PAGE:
Monday, 7 September 2015

A man who knew how to make chairs

Not a thing of beauty because it is merely an old rocker, but for me this sturdy little chair is appealing in much the same kind of way. Possibly late Georgian it is made of fruitwood – apple or pear probably. The rush seat is not original of course but authentic enough. On close inspection it is just possible to see the faintest hints of adze marks on the top rail.

Never designed for anywhere but the stone flags of a cottage, it is comfortable enough even without cushions. The maker added a curve in the back to give some lumbar support although one couldn’t sit for hours on it gaping at the TV. 

It has a subdued shine but most of that is down to the patina of age and my pot of beeswax. No servant was ever tasked with polishing it once a week on pain of a scolding. Maybe it was a woman’s chair, those low arms designed to allow elbow room for sewing, knitting or feeding the latest baby.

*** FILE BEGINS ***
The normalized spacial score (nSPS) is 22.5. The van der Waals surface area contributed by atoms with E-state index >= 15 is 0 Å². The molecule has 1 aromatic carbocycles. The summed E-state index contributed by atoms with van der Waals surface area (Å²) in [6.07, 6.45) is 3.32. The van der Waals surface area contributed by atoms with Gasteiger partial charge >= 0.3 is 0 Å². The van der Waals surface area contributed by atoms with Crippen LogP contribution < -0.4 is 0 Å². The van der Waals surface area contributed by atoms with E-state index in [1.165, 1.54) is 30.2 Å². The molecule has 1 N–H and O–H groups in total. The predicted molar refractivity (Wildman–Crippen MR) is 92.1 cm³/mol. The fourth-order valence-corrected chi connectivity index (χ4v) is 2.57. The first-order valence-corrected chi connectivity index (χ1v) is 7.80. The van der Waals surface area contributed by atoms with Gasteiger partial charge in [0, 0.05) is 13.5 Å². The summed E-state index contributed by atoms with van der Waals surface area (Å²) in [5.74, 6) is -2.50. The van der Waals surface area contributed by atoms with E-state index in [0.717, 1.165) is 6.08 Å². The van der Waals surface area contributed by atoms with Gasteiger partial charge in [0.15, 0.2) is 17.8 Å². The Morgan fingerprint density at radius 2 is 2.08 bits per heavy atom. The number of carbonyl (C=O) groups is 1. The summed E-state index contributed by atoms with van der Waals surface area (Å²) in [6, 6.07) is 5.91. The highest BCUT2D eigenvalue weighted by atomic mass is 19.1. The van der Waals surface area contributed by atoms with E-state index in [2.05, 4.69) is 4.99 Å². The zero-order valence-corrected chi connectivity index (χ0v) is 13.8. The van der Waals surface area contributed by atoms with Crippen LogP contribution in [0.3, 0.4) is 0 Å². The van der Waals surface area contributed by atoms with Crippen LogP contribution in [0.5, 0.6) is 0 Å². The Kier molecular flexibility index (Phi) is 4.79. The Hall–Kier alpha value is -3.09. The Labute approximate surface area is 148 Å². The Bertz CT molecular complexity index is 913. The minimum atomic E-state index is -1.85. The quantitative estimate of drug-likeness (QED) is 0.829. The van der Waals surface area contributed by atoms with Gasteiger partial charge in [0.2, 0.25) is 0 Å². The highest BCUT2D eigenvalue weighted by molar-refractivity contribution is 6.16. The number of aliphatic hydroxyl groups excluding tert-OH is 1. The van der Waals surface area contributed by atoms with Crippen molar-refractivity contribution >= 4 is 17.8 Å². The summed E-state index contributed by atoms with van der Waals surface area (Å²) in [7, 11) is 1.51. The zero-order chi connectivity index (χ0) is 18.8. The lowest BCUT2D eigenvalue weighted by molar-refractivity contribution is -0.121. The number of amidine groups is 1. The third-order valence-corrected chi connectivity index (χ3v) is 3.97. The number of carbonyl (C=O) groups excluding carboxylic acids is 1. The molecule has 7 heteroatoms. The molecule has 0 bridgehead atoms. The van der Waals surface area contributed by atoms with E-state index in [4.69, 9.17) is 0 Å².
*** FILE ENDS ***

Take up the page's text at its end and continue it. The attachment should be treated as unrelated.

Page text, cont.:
Or perhaps father sat there after work in his muck and pit boots while the tin bath in front of the fire was filled with hot water. Supping his pint mug of tea, pulling at his clay pipe, spitting black phlegm into the grate.

It wasn’t made efficiently as we so bleakly understand efficiency, but by a man who knew how to make chairs. 


Sam Vega said...

Old rockers rarely retain their beauty. Mick Jagger, for example, is looking a lot rougher than your chair despite being a good ten years younger.

Michael said...

That's a lovely design, understated, but perfect in detail.

I think you're right about it being a woman's chair too!

James Higham said...

Very much appealing, AKH.

A K Haart said...

Sam - much rougher, although I bet he doesn't have any old worm holes in his lower regions.

Michael - yes it is an attractive design and I agree about it probably being a woman's chair. We don't do that these days do we - different chairs for men and women?

James - it is appealing. The simplicity of it as well as the age.

Demetrius said...

Odd, isn't it that in the old days they knew how to make chairs but now the art seems to have been lost.

A K Haart said...

Demetrius - some still do it but at a price.

Woodsy42 said...

Good isn't it. That chair is many years old, still works perfectly, needs no external power, doesn't require internet access, registration or a password to use it and does a useful job. I think we have forgotten more than the art of chair making.

A K Haart said...

Woodsy - I agree. The art of making things last has escaped us completely.